Rewriting Your Narrative to Inspire Your Authentic Self

20 minute read

Listen here on Spotify.

Sydney: (00:00)
Lizzie, thank you so much for joining us this Wednesday afternoon? Early evening? We are really excited to have you here to chat with us about storytelling and what it means to define your story on your terms. And also dive in a bit more into how, you know, you ended up where you are today. So you majored in, in journalism. Is that that correct? Anjana and I are also both. We didn’t major in journalism, but —

Anjana: (00:28)
I wanted to

Sydney: (00:30)
High school journalism junkies for sure.

Lizzie: (00:33)
I love it; as was I, as was I.

Sydney: (00:37)
Yeah. That’s great. I guess like at, you know, the start of your career and when you graduated, what was your vision like for yourself back then? And, and for your career?

Lizzie: (00:47)
Oh gosh, it it’s, it’s hard to even imagine back to what my vision could have been. I’ll say when I started college as a journalism major, my vision was to work in fashion journalism in New York City. Like that was my, that was my ideal vision of myself. I was, I think I was best dressed in high school and, you know, as far as senior superlatives go. And so I wanted to take that.

Anjana: (01:16)
I was gonna tell you, I love your sweater today.

Lizzie: (01:18)
oh, thank you. Thank you. Thank you. I still love fashion but it’s, it’s not a career for me anymore anyway, so that was my vision sort of going into college. And then when I was in college, so Facebook launched when I was in college, imagine that. I was like late to the game, but eventually got on Facebook and the media landscape was changing pretty dramatically from this like traditional sort of magazine world to a more digital and social media world. And social media was considered innovation at the time like that, that was innovation and these young people in college, right? They were, they were expected to know about social media. And so I actually stayed an extra year in college after getting my journalism degree to get a minor in new media, which was essentially social media. And so when I graduated college, my vision for my career was really to be an expert on conversational media and helping brands and businesses actually have dialogues and be authentic with their audience. Of course that has changed. But that was my, my original sort of go-to and it came to life. Initially, my first job was helping to launch social media at Spanx, the women’s shape wear company.

Anjana: (02:49)
No way! That’s great. I mean, I was just gonna ask, can you imagine like being, you know, the whole brands being conversational thing, like the person commenting on Tik Toks these days for companies?

Lizzie: (03:01)
No, I, I mean, I’m not like I don’t, I have never looked at TikTok, so I was so far removed from, from that, but that, that was one of actually the things that I loved about my early career was I had to learn so much, the social media landscape, it was just constantly changing. And so my early career is really what oriented me towards this growth mindset and this lifelong learning mindset. And that has been such a through thread of my career.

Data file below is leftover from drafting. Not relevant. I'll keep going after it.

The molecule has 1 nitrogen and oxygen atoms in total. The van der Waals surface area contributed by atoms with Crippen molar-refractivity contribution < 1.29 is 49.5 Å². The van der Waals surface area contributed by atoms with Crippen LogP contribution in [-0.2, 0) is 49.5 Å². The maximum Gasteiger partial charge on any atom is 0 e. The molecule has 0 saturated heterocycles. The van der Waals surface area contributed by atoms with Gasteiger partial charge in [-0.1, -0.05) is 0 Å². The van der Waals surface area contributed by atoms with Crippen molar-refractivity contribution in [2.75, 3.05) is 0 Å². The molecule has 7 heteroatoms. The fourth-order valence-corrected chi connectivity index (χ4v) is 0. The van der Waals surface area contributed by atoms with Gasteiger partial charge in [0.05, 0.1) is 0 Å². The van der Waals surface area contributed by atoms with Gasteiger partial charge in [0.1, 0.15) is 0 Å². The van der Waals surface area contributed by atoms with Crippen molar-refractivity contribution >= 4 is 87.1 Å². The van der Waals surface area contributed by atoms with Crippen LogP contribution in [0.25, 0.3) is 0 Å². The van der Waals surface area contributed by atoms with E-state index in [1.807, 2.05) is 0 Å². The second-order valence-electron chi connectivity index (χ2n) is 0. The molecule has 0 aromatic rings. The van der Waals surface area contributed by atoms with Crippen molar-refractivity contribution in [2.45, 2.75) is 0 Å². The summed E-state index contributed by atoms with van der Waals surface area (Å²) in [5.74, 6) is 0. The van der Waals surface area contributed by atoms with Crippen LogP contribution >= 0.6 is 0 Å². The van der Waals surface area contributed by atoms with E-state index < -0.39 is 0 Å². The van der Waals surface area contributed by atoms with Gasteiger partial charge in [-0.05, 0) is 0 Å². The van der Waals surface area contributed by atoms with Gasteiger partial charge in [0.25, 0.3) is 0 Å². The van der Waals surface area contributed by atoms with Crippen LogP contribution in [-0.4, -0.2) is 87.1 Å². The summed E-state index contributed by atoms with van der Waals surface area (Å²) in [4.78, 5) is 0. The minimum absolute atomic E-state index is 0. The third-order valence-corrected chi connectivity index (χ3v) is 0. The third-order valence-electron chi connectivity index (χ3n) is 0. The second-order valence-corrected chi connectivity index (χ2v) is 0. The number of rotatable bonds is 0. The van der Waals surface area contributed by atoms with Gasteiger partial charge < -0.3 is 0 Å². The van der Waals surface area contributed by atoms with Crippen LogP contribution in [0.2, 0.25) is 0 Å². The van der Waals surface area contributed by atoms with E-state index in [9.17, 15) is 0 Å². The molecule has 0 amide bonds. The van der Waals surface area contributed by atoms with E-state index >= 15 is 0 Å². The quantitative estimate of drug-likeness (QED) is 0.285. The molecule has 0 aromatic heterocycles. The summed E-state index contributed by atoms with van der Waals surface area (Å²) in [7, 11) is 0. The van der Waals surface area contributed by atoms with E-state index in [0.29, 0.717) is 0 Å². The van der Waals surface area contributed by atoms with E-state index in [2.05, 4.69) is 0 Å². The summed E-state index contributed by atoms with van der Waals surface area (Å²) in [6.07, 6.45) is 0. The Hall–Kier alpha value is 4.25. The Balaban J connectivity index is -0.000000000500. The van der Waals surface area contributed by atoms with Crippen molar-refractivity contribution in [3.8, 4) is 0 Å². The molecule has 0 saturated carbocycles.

Sydney: (03:32)
What were those, I guess, like those pivots, or like, in what ways did this path or this journey turn out differently than you, you know, had originally expected? Or like this plan and obviously the plans that we set for ourselves, especially as like new grads, things, things change, but I guess like if you could walk us through a bit some of the different pivots in your own journey.

Lizzie: (03:53)
Yeah, yeah, absolutely. You know, at the, at the time I will say this was not my intention, but looking back the way that my career pivoted was very much by following what I was passionate about. At the time, and I’ll talk you through some of those pivots, but at the time I was very much driven by getting promoted and having more responsibility. And I’ll just be totally transparent that, that that’s how I led the first 10 years of my career. And so, as I mentioned, I started out in social media and after Spanx, which was a, like a year long sort of contract position, lots of fun. It was in many ways like working at a sorority and it was yeah, made boxes for Sex And The City movies and all those kinds of things. just really exciting. I was approached by someone who worked at an advertising agency who recognized the importance of social media in the advertising world that, that they were doing.

Lizzie: (05:05)
And he pitched me on this idea of being someone who would use different tools, to essentially analyze social media conversations that were happening online to report back to brands on what their customers were saying about them. And so I became a researcher at an advertising agency and I developed these things called conversation analyses, and I learned the technology side of things. And I started to learn how to like research and synthesize and develop themes. And that sort of turned me onto this idea that, Ooh, am I being a strategist? Like am I, am I transforming from a researcher to a strategist? And so I realized that strategists had a bigger seat at the table than researchers. And so I pitched myself to be essentially a digital strategist at this advertising agency. It worked. So that was another pivot for me. I, I made a shift from this research world to a digital strategy world, and I specifically worked on Verizon Wireless’s social media business. Helped them launch on YouTube,